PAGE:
Vitamin B12 is often referred to as the big brother of all of B Vitamins; vital for human functioning but all too often overlooked for more trendy vitamins. Vitamin B12 ensures proper functioning of the nervous system as well as playing an important role in the formation of red blood cells and functioning of the metabolism.
Not only does B12 do all of those incredible things inside of your body it actually changes how you feel, if you’ve ever had a period of weeks or months where you felt tired or fuzzy headed then it could well have been the case that you were deficient in B12. Particularly important for those over 50, are vulnerable to B12 deficiency simply due to having difficulties absorbing the vitamin into their systems naturally.
Who is at risk of B12 deficiency?
B12 is unique from other vitamins in the fact that it is pretty much only absorbed from one food type; animal products. Meat, eggs, dairy and seafood are rich in B12 which is great news for the omnivores amongst us, but not so great for vegetarians and vegans.
In fact, vegetarians and vegans make up a significant proportion of people at risk of B12 deficiency, along with pregnant and lactating women and people aged 50 or above. This is because these people have a much harder time absorbing the B12 vitamin. People with ongoing illness or diseases are can also be at high risk of B12 deficiency.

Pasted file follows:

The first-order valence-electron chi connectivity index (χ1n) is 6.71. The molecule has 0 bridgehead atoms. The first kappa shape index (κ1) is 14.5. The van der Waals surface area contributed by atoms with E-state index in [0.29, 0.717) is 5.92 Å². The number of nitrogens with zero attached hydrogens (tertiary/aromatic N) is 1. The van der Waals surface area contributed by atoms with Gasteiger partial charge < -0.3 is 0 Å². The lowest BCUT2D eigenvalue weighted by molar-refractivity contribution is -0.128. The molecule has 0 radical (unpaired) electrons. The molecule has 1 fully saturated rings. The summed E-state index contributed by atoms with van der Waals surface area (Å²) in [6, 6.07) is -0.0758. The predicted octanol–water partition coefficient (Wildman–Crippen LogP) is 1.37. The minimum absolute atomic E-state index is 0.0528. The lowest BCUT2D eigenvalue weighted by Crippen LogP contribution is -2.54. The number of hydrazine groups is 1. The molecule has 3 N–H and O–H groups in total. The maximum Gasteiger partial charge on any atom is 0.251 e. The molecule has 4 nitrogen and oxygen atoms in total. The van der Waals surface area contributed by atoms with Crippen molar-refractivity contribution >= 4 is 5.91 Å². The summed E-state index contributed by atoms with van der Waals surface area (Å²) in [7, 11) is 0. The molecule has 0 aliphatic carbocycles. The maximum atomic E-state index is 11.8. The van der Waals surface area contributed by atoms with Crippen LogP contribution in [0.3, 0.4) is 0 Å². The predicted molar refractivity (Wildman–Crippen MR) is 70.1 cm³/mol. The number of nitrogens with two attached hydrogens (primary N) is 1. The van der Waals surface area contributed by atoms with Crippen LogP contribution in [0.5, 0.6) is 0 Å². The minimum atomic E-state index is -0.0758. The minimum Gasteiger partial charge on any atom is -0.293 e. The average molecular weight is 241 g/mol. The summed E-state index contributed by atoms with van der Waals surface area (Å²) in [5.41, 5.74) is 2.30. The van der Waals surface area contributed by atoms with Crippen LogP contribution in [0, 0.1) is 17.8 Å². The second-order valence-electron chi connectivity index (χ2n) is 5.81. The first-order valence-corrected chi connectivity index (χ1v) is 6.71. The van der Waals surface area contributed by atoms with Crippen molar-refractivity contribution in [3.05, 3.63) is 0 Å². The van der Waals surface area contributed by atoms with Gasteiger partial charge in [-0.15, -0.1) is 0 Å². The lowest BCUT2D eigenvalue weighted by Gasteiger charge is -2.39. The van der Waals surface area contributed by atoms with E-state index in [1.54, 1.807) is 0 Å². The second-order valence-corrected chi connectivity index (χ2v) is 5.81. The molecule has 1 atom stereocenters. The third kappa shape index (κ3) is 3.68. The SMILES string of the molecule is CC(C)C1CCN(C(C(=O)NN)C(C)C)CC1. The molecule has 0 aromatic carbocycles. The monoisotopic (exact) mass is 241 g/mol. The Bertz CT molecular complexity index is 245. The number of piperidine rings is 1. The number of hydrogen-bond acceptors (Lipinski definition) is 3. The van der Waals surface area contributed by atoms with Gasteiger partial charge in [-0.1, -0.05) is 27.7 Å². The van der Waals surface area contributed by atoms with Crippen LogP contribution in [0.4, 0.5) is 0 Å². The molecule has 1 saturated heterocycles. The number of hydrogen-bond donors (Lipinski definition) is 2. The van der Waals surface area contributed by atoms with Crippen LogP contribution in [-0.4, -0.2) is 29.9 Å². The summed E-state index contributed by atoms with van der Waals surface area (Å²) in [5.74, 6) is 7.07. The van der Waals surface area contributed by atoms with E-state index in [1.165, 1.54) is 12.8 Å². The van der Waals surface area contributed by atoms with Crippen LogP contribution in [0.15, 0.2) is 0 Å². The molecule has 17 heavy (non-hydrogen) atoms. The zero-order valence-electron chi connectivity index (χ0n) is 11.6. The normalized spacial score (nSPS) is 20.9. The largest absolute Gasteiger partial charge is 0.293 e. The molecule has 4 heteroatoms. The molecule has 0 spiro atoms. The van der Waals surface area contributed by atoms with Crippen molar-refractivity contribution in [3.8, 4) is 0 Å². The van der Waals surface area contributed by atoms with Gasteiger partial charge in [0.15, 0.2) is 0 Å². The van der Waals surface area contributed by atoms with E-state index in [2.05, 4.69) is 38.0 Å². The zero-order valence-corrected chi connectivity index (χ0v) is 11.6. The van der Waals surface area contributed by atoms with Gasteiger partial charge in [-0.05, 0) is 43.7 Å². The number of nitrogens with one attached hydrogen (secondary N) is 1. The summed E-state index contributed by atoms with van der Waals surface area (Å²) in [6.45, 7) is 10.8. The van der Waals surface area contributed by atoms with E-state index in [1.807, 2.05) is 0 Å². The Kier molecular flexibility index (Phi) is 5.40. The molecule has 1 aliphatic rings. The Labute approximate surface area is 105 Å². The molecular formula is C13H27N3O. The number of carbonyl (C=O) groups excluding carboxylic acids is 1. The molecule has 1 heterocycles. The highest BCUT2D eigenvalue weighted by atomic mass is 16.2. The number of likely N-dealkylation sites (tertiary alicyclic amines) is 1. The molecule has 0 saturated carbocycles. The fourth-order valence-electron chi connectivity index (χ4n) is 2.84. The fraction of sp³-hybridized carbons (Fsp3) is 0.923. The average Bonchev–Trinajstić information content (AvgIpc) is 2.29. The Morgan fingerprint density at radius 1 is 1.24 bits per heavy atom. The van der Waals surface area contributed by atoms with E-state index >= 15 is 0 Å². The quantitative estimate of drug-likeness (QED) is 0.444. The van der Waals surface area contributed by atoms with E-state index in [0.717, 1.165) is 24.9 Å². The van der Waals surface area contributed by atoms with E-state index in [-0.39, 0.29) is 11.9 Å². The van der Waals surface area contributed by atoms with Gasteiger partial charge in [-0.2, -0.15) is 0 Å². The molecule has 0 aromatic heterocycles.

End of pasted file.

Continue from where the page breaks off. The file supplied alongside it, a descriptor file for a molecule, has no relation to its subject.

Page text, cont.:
B12 deficiency: What to look out for
It’s little wonder that the key symptom of B12 deficiency should be anaemia. B12 deficiency with or without a diagnosis of anaemia may leave the sufferer feeling weak, fatigued or lightheaded. Sufferers often experience heart palpitations or shortness of breath. Another key symptom is the loss of appetite resulting in weight loss, and often a sore mouth or tongue.
Less common symptoms may be tingling in the feet and hands, irritability and depression, and some sufferers experience diarrhoea whilst others report constipation. B12 is also correlated with psychological and behavioural problems and if left untreated for too long, neurological damage.
To ensure you are taking in adequate levels of vitamin B12, seek out meat, eggs, dairy and fish. Other B vitamin superfoods should also round out your diet for optimum health, such as chickpeas, whole cereals, soy products, watermelon and spinach.
For the full low down of symptoms, causes, diagnosis and B12 sources check out this great infographic: